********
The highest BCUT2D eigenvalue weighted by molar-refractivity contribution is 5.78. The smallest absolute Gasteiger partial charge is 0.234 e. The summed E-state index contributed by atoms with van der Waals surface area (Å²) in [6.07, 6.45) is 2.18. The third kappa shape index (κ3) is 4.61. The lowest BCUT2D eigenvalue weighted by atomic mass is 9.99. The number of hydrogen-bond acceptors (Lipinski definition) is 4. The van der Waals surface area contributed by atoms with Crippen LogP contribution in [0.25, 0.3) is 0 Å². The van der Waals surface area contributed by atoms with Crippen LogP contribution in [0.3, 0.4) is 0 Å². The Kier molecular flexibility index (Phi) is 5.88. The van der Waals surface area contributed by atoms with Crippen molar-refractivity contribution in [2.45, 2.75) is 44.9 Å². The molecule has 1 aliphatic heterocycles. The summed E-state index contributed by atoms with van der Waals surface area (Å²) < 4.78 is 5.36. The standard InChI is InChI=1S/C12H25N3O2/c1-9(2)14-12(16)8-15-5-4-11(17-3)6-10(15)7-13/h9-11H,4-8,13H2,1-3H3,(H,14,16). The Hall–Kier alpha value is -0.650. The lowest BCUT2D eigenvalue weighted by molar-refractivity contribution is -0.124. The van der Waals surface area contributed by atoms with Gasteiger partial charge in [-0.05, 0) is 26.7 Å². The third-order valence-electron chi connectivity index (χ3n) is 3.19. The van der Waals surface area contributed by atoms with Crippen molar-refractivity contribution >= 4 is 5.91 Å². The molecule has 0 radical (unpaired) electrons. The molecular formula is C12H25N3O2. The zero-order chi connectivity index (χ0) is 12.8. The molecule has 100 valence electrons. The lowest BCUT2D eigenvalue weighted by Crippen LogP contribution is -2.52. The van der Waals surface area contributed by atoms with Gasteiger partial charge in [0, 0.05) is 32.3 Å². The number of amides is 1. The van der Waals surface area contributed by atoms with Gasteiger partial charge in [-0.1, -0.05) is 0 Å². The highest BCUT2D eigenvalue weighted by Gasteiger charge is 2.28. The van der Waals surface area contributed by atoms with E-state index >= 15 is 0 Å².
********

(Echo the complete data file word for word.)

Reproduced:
The highest BCUT2D eigenvalue weighted by molar-refractivity contribution is 5.78. The smallest absolute Gasteiger partial charge is 0.234 e. The summed E-state index contributed by atoms with van der Waals surface area (Å²) in [6.07, 6.45) is 2.18. The third kappa shape index (κ3) is 4.61. The lowest BCUT2D eigenvalue weighted by atomic mass is 9.99. The number of hydrogen-bond acceptors (Lipinski definition) is 4. The van der Waals surface area contributed by atoms with Crippen LogP contribution in [0.25, 0.3) is 0 Å². The van der Waals surface area contributed by atoms with Crippen LogP contribution in [0.3, 0.4) is 0 Å². The Kier molecular flexibility index (Phi) is 5.88. The van der Waals surface area contributed by atoms with Crippen molar-refractivity contribution in [2.45, 2.75) is 44.9 Å². The molecule has 1 aliphatic heterocycles. The summed E-state index contributed by atoms with van der Waals surface area (Å²) < 4.78 is 5.36. The standard InChI is InChI=1S/C12H25N3O2/c1-9(2)14-12(16)8-15-5-4-11(17-3)6-10(15)7-13/h9-11H,4-8,13H2,1-3H3,(H,14,16). The Hall–Kier alpha value is -0.650. The lowest BCUT2D eigenvalue weighted by molar-refractivity contribution is -0.124. The van der Waals surface area contributed by atoms with Gasteiger partial charge in [-0.05, 0) is 26.7 Å². The third-order valence-electron chi connectivity index (χ3n) is 3.19. The van der Waals surface area contributed by atoms with Crippen molar-refractivity contribution >= 4 is 5.91 Å². The molecule has 0 radical (unpaired) electrons. The molecular formula is C12H25N3O2. The zero-order chi connectivity index (χ0) is 12.8. The molecule has 100 valence electrons. The lowest BCUT2D eigenvalue weighted by Crippen LogP contribution is -2.52. The van der Waals surface area contributed by atoms with Gasteiger partial charge in [0, 0.05) is 32.3 Å². The number of amides is 1. The van der Waals surface area contributed by atoms with Gasteiger partial charge in [-0.1, -0.05) is 0 Å². The highest BCUT2D eigenvalue weighted by Gasteiger charge is 2.28. The van der Waals surface area contributed by atoms with E-state index >= 15 is 0 Å².